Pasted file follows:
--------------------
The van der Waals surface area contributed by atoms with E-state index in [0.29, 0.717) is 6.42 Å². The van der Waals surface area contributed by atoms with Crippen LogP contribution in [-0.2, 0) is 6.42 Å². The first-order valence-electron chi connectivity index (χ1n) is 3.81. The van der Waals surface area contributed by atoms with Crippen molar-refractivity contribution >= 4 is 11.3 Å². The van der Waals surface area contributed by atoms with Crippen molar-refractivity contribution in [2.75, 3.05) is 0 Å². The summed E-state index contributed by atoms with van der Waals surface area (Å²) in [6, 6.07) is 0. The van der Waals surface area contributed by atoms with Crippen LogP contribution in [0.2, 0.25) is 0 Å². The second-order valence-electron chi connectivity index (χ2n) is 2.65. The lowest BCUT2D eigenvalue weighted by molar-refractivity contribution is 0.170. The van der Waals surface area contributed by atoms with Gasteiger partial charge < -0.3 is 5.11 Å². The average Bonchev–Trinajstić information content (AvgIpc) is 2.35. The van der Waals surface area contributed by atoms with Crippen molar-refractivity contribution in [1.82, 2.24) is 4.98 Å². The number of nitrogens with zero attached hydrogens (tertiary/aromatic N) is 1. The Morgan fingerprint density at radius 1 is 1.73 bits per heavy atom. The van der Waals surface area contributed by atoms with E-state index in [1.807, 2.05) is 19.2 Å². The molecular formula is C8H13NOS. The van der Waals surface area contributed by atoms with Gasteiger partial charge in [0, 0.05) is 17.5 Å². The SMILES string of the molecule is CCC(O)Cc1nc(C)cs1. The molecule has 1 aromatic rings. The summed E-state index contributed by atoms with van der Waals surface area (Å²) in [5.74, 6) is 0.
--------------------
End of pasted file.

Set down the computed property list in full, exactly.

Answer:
The van der Waals surface area contributed by atoms with E-state index in [0.29, 0.717) is 6.42 Å². The van der Waals surface area contributed by atoms with Crippen LogP contribution in [-0.2, 0) is 6.42 Å². The first-order valence-electron chi connectivity index (χ1n) is 3.81. The van der Waals surface area contributed by atoms with Crippen molar-refractivity contribution >= 4 is 11.3 Å². The van der Waals surface area contributed by atoms with Crippen molar-refractivity contribution in [2.75, 3.05) is 0 Å². The summed E-state index contributed by atoms with van der Waals surface area (Å²) in [6, 6.07) is 0. The van der Waals surface area contributed by atoms with Crippen LogP contribution in [0.2, 0.25) is 0 Å². The second-order valence-electron chi connectivity index (χ2n) is 2.65. The lowest BCUT2D eigenvalue weighted by molar-refractivity contribution is 0.170. The van der Waals surface area contributed by atoms with Gasteiger partial charge < -0.3 is 5.11 Å². The average Bonchev–Trinajstić information content (AvgIpc) is 2.35. The van der Waals surface area contributed by atoms with Crippen molar-refractivity contribution in [1.82, 2.24) is 4.98 Å². The number of nitrogens with zero attached hydrogens (tertiary/aromatic N) is 1. The Morgan fingerprint density at radius 1 is 1.73 bits per heavy atom. The van der Waals surface area contributed by atoms with E-state index in [1.807, 2.05) is 19.2 Å². The molecular formula is C8H13NOS. The van der Waals surface area contributed by atoms with Gasteiger partial charge in [0, 0.05) is 17.5 Å². The SMILES string of the molecule is CCC(O)Cc1nc(C)cs1. The molecule has 1 aromatic rings. The summed E-state index contributed by atoms with van der Waals surface area (Å²) in [5.74, 6) is 0.